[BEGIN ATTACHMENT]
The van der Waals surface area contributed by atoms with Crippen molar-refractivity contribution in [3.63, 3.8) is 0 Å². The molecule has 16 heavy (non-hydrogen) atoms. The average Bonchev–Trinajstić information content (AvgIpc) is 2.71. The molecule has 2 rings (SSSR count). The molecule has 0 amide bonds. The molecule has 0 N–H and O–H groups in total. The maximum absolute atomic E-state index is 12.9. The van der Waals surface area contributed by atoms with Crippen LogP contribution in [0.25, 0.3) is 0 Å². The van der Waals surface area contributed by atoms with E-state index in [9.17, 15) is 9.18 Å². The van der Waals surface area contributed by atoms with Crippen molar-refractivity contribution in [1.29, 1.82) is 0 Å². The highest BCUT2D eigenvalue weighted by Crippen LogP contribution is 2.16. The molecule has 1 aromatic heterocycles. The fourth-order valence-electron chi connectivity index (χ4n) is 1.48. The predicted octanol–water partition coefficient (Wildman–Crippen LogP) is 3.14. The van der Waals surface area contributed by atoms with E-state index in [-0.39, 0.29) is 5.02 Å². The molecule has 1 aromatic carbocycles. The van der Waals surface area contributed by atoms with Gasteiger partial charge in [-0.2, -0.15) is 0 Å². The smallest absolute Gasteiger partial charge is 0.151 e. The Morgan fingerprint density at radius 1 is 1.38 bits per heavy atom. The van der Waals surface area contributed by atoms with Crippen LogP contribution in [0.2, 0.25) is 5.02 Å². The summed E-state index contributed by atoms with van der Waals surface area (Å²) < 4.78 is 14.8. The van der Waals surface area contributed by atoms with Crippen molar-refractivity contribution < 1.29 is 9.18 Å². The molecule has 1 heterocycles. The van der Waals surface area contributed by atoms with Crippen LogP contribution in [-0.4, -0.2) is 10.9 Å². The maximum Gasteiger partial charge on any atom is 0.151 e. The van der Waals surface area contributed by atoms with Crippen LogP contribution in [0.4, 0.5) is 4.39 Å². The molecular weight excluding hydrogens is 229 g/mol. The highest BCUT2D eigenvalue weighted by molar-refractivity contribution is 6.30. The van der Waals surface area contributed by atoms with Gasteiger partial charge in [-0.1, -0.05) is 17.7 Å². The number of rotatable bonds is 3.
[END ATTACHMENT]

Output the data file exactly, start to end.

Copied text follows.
The van der Waals surface area contributed by atoms with Crippen molar-refractivity contribution in [3.63, 3.8) is 0 Å². The molecule has 16 heavy (non-hydrogen) atoms. The average Bonchev–Trinajstić information content (AvgIpc) is 2.71. The molecule has 2 rings (SSSR count). The molecule has 0 amide bonds. The molecule has 0 N–H and O–H groups in total. The maximum absolute atomic E-state index is 12.9. The van der Waals surface area contributed by atoms with Crippen LogP contribution in [0.25, 0.3) is 0 Å². The van der Waals surface area contributed by atoms with E-state index in [9.17, 15) is 9.18 Å². The van der Waals surface area contributed by atoms with Crippen molar-refractivity contribution in [1.29, 1.82) is 0 Å². The highest BCUT2D eigenvalue weighted by Crippen LogP contribution is 2.16. The molecule has 1 aromatic heterocycles. The fourth-order valence-electron chi connectivity index (χ4n) is 1.48. The predicted octanol–water partition coefficient (Wildman–Crippen LogP) is 3.14. The van der Waals surface area contributed by atoms with E-state index in [-0.39, 0.29) is 5.02 Å². The molecule has 1 aromatic carbocycles. The van der Waals surface area contributed by atoms with Gasteiger partial charge in [-0.2, -0.15) is 0 Å². The smallest absolute Gasteiger partial charge is 0.151 e. The Morgan fingerprint density at radius 1 is 1.38 bits per heavy atom. The van der Waals surface area contributed by atoms with Crippen LogP contribution in [0.2, 0.25) is 5.02 Å². The summed E-state index contributed by atoms with van der Waals surface area (Å²) < 4.78 is 14.8. The van der Waals surface area contributed by atoms with Crippen molar-refractivity contribution < 1.29 is 9.18 Å². The molecule has 1 heterocycles. The van der Waals surface area contributed by atoms with Crippen LogP contribution in [-0.4, -0.2) is 10.9 Å². The maximum Gasteiger partial charge on any atom is 0.151 e. The van der Waals surface area contributed by atoms with Crippen LogP contribution in [0.4, 0.5) is 4.39 Å². The molecular weight excluding hydrogens is 229 g/mol. The highest BCUT2D eigenvalue weighted by molar-refractivity contribution is 6.30. The van der Waals surface area contributed by atoms with Gasteiger partial charge in [-0.1, -0.05) is 17.7 Å². The number of rotatable bonds is 3.